A more personal account of the Dutch-Japanese encounter as viewed by the Blomhoffs is the story of Titia Blomhoff (1786-1821), who along with the wet-nurse for her son, came to Deshima to join her husband, then Director of the factory. Because European women had been previously banned on the island, on her arrival in 1817 she and her wet-nurse became the first Western women to visit Japan. She was expelled after nearly four months, but not before making an impact at least in the form of 500 paintings, etchings, prints, and dolls the author has found were introduced into the nineteenth-century Japanese market. One example of these images appears above right (note the possibly Javanese servant from the Dutch base at Batavia, today Jakarta in Indonesia). It is adapted from a photograph taken by Kathleen Cohen from a wall hanging entitled "Edo Anonymous   Netherlandish Women," dated 1817. It now hangs in Amsterdam's Rijksmuseum Stadhouderskade in the Netherlands. (For this and similar images, see This is so dramatic a story that neither an academic review,7 nor the following publisher's summary can dull a reader's interest in René P. Bersma's study of her life (Titia: The First Western Woman in Japan (Amsterdam: Hotei Publishing (imprint of KIT Publishers), 2002):

Drawn from contemporary documents, private family correspondence and the Deshima logbooks, Titia is neither a history nor a novel or an official biography. Rather, it is a tribute to a woman who achieved an accidental place in history by being the first Western woman to travel to Japan in the 19th century . . . The Japanese government ordered her deportation. Fortunately, Nagasaki's painters, including Kawahara Keiga, immortalized her before she left three and a half months after her arrival and these depictions were to prove most influential in representations of Western women in Japanese art. Separated from her husband, she died in 1821 of physical and mental exhaustion resulting from her experiences.8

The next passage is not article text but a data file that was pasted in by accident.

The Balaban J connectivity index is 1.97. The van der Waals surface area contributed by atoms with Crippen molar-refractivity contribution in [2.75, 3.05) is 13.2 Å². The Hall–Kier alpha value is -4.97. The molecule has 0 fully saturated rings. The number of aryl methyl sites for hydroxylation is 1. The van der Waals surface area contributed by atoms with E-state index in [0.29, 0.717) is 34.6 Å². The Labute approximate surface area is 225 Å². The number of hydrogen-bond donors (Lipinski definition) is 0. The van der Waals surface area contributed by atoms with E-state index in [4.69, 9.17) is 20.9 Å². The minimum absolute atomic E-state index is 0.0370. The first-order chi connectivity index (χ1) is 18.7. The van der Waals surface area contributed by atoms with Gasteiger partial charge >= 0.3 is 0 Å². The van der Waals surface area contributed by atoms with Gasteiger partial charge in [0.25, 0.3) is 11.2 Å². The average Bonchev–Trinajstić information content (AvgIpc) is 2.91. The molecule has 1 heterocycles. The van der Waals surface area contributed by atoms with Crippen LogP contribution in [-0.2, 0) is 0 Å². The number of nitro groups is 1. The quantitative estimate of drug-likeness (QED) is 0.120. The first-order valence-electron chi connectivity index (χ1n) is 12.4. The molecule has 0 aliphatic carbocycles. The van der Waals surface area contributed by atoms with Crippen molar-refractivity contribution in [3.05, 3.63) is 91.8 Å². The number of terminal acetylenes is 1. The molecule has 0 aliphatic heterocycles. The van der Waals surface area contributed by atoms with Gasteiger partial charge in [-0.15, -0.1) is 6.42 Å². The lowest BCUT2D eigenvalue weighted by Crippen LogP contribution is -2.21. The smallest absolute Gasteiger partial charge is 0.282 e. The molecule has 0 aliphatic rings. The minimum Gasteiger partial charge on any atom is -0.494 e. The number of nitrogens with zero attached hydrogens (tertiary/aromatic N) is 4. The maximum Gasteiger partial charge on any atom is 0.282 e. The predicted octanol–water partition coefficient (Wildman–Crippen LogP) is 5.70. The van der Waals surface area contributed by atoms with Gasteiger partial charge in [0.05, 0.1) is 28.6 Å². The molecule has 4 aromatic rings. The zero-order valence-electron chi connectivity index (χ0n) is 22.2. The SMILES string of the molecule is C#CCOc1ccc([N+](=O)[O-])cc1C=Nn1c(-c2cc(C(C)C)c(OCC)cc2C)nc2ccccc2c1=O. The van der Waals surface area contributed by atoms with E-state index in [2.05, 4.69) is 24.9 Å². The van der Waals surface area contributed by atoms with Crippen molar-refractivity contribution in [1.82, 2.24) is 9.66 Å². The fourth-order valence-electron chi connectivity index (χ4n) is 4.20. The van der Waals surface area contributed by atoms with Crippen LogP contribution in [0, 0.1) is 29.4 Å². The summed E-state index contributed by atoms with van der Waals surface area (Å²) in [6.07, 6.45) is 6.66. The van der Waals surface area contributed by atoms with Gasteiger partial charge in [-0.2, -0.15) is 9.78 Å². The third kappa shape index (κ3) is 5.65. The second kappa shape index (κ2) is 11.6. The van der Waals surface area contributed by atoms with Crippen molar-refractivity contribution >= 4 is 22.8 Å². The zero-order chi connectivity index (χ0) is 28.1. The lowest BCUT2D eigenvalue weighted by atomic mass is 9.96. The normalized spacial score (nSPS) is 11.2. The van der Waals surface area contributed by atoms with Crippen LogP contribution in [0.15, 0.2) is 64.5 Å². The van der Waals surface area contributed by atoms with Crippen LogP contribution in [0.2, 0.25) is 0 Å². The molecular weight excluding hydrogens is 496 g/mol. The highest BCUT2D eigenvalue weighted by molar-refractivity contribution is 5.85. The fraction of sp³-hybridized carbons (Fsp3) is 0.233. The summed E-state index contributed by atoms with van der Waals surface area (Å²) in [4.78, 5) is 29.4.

Both works help illuminate the practice of court visits that the Tokugawa employed for much the same purposes as King Louis IV employed his palace at Versailles: to help control and weaken the nobility, due to the costs of the visits in terms of travel and local housing, and to gather intelligence on their activities. 11
Postcards from the Edge: Nagasaki-e  



    The presence of the Dutch sparked much interest among the Japanese, only a few of whom caught a rare glimpse of the red-haired Gaijin. The desire to know more about the appearance and manners of these barbarians created a market niche for Nagasaki-e, a series of popular woodblock prints depicting the Dutch merchants, their vessels, and the exotic animals that were part of their annual tribute (see the exhibition on Red-Haired Barbarians at The Dutch were nearly always portrayed as red-hared, big-nosed and blue eyed. Given the isolation in which the Dutch lived their everyday lives, it is not surprising that Japanese artists portrayed the forks the Dutch used at meals as small garden rakes.
    Richard Illing suggests that the Nagasaki-e industry, which flourished from 1800 to 1860, was something of a sideline for the artists the Japanese government employed in Nagasaki to copy western images brought to Japan by foreigners.9 That the prints were unsigned further suggests that they were produced locally more as quality souvenirs than as high art. Like the parallel Yokohama-e, which showed "foreigners and their technical achievements" in that enclave, these prints "were not produced with elaborate techniques like mica or embossing as they were targeted at a broad Japanese public more on a coffee table book level."10 13
Trade and Cultural Exchange  



    One of the chief trade items that passed through Deshima was silk from China. This import was indicative of the "country trade" or the means by which European traders profited not by command of the internal economies of subordinated Asian states, but by serving those economies as transporters of their products. The Dutch also imported goods from Southeast Asia and Europe. Dennis O'Flynn provides a succinct analysis of this trade in the Journal of World History (see an even more succinct abstract of Flynn's essay, which is currently available at no cost from JSTOR at 14